Principles of SCIL
- Everyone can learn
- Students bring a wealth of life experience to a learning situation
- Learning is based on students’ strengths rather than their deficits
- Students and tutors create a curriculum based on what students want to learn
- Students and tutors are equal partners in the learning relationship
Using SCIL, tutors are encouraged to:
- Build strong relationships with their students
- Focus on their students’ strengths, goals and needs
- Build respect, trust and a sense of equality
- Create a comfortable and secure environment
- Use a common‐sense approach
- Encourage voluntary participation in the learning process
Methods to present SCIL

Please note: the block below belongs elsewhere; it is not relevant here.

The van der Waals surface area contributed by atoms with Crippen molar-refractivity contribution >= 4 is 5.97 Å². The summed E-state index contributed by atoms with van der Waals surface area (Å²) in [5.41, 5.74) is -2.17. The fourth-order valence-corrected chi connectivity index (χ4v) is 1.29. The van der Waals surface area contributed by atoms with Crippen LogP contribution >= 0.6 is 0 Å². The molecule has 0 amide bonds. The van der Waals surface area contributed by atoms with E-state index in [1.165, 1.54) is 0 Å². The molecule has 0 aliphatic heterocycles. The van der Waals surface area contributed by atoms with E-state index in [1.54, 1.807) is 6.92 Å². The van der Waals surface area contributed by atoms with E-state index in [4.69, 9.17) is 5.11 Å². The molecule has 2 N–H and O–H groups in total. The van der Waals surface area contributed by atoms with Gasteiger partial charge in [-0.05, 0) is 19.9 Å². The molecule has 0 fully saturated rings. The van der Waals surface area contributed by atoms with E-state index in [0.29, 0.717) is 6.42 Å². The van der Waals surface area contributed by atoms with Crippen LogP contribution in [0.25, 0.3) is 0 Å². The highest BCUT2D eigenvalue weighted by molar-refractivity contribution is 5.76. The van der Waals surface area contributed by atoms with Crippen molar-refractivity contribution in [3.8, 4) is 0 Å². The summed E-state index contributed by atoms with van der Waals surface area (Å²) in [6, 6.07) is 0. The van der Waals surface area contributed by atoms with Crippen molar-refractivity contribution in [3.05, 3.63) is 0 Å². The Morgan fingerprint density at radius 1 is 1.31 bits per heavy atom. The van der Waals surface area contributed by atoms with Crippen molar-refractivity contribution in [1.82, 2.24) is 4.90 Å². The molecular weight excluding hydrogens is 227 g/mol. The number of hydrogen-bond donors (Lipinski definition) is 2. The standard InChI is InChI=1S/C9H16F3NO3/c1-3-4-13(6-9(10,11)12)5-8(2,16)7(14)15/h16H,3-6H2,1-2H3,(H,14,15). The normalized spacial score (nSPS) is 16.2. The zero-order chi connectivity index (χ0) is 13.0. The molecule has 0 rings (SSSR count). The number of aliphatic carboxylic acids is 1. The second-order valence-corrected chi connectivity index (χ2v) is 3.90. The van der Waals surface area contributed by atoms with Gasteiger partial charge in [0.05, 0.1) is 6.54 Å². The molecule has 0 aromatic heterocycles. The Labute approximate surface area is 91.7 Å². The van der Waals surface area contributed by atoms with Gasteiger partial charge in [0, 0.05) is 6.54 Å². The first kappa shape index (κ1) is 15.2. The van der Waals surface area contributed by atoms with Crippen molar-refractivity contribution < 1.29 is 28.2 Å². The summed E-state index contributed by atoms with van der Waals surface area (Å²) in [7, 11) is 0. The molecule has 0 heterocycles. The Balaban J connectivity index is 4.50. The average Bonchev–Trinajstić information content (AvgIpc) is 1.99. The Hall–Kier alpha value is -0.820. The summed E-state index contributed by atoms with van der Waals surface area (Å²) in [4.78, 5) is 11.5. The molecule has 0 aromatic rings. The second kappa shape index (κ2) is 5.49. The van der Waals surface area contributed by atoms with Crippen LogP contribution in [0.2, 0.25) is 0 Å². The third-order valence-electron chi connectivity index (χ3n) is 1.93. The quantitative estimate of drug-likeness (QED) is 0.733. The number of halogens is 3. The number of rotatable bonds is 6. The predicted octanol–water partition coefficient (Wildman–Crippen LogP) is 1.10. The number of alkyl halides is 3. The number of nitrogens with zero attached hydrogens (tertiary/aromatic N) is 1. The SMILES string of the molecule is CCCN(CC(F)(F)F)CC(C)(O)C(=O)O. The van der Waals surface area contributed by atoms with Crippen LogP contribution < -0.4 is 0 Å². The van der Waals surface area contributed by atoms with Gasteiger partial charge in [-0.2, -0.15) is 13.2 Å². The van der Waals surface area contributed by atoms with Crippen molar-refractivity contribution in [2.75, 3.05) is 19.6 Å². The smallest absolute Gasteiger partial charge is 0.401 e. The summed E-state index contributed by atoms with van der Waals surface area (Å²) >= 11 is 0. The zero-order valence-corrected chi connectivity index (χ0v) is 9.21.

- Alternative One – Brainstorm Write “Student Centred Individualized Learning” on flipchart paper. Ask the volunteers to tell you what they think it means. Answers may include: one‐to‐one; personalized; focussing on learning not teaching; taking learning styles into account; or tutoring. Write the brainstormed answers on flipchart paper.
- Alternative Two – “My Favourite Teacher” Ask tutors to come up with a word or phrase to describe their favourite teacher (this person could be a parent, family member, coach or classroom teacher). Tutors will talk about personal connections they have had with teachers. Explain how your program’s approach will help them develop a positive relationship with their students.
Refer tutors to pages 4 and 5 of A Tutor’s Guide: Reading and Writing with Children and Youth for more information on SCIL.